About Books and Bear Bags
Show: Weekend Edition-Saturday (NPR)
Show: Morning Edition (NPR)
It's a lovely story.
Peter Applebome, a reporter and editor for the NY Times living in Chappaqua, New York, spent three years with his son Ben going to the Boy Scouts. The suburban sophisticate that he was, he has a lot to learn, e.g., how to pitch a tent or build a decent camp fire, but he perseveres and seems to genuinely enjoy the experience. Of course, some of his tales are a little bit silly, like when he pretends that a bear bag is a device for catching a bear, rather than storing food outside of a hungry bear's reach.
Book cover of "Scout's Honor"
As the interview with NPR's Scott Simon progresses, it becomes clear that Applebome's book "Scout's Honor: A Father's Unlikely Foray into the Woods" is much more than a collection of heart-warming father and son stories — it is also an indictment of the Boy Scouts of America for hanging on to old, outmoded traditions, such as wearing uniforms and, most importantly, excluding gays from becoming scout leaders.
Getting your book promoted on NPR is arguably one of the quickest ways to make the NY Times best seller list. I learned this from a writer whom I had asked for permission to "reprint" one of his articles on NPRsucks. He politely declined, arguing that writing for my site would forever ruin his chances of getting one of his books promoted on public radio.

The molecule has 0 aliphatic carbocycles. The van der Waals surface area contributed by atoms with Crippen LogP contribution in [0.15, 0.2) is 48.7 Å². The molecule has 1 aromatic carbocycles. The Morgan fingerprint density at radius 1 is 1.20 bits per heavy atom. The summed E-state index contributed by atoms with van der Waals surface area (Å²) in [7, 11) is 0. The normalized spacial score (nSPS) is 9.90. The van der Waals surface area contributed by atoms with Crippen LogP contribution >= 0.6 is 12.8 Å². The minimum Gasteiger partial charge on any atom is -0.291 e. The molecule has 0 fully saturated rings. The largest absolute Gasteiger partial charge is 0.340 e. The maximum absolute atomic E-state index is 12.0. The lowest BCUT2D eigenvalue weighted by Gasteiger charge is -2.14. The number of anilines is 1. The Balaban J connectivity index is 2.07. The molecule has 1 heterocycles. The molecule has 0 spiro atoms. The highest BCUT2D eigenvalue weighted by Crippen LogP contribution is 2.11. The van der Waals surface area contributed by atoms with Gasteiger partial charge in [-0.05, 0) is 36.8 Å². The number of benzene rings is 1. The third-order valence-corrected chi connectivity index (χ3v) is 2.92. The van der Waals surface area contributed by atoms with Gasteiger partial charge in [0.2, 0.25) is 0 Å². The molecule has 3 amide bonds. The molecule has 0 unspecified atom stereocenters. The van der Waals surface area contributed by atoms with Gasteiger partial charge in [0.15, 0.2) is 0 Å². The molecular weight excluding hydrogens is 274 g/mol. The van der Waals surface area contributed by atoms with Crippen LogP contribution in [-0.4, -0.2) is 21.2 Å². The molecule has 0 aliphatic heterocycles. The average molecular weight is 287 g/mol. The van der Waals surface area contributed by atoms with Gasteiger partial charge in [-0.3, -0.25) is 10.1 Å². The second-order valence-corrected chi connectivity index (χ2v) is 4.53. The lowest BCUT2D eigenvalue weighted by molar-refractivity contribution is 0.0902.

Naturally, I was curious why Simon picked "Scout's Honor" out of the many books that are published each year about scouting. Was it the bear bag story or the gay rights issue that had tipped the scale?
A search for the phrase "boy scouts" on NPR's home page reveals that NPR is not at all interested in outdoor living or father-and-son experiences: with one exception (a lawsuit brought by an atheist against the boy scouts), all the other hits were about the struggle of gay-rights organizations to force the Boy Scouts of America to admit gays.
Supporting the gay-rights agenda is not the only way to get your book promoted on public radio — it also helps if you work for them. Thus it was no big surprise when, a few days later, Morning Edition commentator Matt Miller was given an opportunity to pitch his new book "The 2% Solution: Fixing America's Problems in Ways Liberals and Conservatives Can Love."
Miller argues that it would take a mere 2 cents of each federal tax dollar to do such wonderful things as providing universal health care coverage, putting good teachers into the Nation's class rooms, and paying decent wages for all full-time workers. However, the $220 billion that Miller mentions in his conversation with NPR's Senior Correspondent Juan Williams actually represents 11% of the federal budget — or a whopping 27% of total discretionary spending in 2003. Progressives seem to have troubles with math when it comes to taxes.
Miller also provides us with an interesting insight into what progressives consider the role of the press when he is calling for a "ticker tape" on the front pages of the NY Times and Washington Post — a daily reminder of all the societal problems that still need fixing. Instead of a being forum for "all the news that is fit to print," the newspaper morphs into a propaganda tool in the never-ending struggle for a more perfect world.
An Israeli Voice
Show: Weekend Edition-Saturday (NPR)